Location: East 60th Street Chicago, IL 60637
Size: 13,050 sq. ft pool
Cost: $2.5 million
Official Opening Date: June 2008
The University of Chicago Law School wasn’t on my radar until I read that the Illinois ASLA Chapter awarded Wolff Landscape Architecture with a 2009 President’s Award for the redesign of its reflecting pool. It’s a good thing I came across this redesign and decided to visit because while the reflecting pool is impressive in itself, the UC Law School building is also a historic, modernist masterpiece.
In 1956, the famed Finnish-American architect Eero Saarinen–who you may remember from my St. Louis trip–designed a modernist expansion of the University of Chicago Law School, mostly to house the ever-growing library collection.
Made of glass, stone and steel, Saarinen’s modernist building was planned with four wings and an outdoor reflecting pool and designed to complement, rather than compete, with the formal beauty of the nineteenth-century gothic buildings across the Midway. The centerpiece became the six-story, glass-enclosed library, which from the outside, looks like a giant glass cube.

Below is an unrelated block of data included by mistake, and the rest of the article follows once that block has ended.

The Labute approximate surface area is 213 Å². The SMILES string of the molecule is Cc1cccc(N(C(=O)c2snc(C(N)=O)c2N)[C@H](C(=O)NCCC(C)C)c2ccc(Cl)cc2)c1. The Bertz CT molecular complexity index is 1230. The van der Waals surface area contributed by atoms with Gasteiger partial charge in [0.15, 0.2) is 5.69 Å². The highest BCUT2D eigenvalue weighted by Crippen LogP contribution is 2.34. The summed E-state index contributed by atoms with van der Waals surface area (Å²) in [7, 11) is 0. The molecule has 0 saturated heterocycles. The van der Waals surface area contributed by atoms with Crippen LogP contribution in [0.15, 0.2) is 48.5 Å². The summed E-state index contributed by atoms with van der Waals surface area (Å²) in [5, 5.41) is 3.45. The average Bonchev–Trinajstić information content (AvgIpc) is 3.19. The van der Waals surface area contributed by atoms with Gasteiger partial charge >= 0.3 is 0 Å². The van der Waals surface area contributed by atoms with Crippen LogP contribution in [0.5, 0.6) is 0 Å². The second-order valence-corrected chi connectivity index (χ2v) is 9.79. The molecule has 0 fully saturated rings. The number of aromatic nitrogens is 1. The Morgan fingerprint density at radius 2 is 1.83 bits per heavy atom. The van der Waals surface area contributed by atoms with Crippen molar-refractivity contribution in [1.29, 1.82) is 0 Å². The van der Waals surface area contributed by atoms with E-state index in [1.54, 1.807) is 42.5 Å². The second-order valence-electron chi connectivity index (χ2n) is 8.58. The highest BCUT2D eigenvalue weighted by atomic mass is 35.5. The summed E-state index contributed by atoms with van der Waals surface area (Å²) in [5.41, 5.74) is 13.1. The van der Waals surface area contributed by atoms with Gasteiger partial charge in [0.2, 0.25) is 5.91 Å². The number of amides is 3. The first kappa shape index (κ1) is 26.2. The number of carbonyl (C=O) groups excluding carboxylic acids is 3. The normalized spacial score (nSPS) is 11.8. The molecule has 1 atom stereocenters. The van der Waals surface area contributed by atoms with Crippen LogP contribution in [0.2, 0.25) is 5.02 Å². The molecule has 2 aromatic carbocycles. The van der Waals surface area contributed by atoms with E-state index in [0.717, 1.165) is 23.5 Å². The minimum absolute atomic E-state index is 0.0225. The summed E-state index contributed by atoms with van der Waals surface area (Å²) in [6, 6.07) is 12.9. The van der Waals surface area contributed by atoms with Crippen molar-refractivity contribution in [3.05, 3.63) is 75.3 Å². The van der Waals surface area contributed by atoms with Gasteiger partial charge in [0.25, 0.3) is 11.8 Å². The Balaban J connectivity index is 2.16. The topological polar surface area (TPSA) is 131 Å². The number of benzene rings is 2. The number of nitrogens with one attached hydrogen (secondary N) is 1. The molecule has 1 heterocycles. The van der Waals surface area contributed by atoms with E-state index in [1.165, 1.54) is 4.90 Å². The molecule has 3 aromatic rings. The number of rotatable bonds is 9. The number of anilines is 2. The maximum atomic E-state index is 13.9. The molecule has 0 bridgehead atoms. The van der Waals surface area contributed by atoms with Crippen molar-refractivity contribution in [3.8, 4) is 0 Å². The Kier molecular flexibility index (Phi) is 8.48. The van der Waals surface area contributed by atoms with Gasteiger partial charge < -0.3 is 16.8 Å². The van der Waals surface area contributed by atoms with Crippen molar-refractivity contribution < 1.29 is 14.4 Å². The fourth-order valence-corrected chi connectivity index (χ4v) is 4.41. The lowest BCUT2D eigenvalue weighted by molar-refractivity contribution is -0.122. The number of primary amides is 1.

Years later, however, it became clear that the building, as well as the reflecting pool, needed to undergo renovations. Though beautiful, the building was cited for faults, “including 7 foot, 6 inch ceilings in the library tower (fine for book stacks oppressive for people), lack of structural flexibility, and a spartan interior that seemed more suited to moving passengers through an airline terminal than encouraging students and faculty to stop and chat.” The outdoor reflecting pool required “nearly constant maintenance in the warmer months…[and] was more of an eyesore than an attraction” in the winter time.
For the recent renovations, UC Law School hired OWP/P as the lead architects and Wolff Landscape Architecture for the redesign of the reflecting pool. The result was a success that’s been met with numerous awards praising the designers for staying respectful of Saarinen’s original modernist design, whilst meeting program requirements for expansion.
As for the outdoor reflecting pool and courtyard, Wolff was able to retain the beauty of the modern classic while improving upon its foundations; by converting the pool into a zero-depth reflecting pool inlaid with black granite pavers, over which a quarter-thin sheet of water flowed, the pool became a work of art that mirrored the sky, clouds and D’Angelo Law Library. The new pool was also designed so that it would be attractive year-round. When the water is drained in winter, instead of turning into an unattractive, empty basin as it did in the original design, the new zero-depth pool would simply transform into a black granite plaza.
Wolff’s design also kept intact the original Pevsner statue.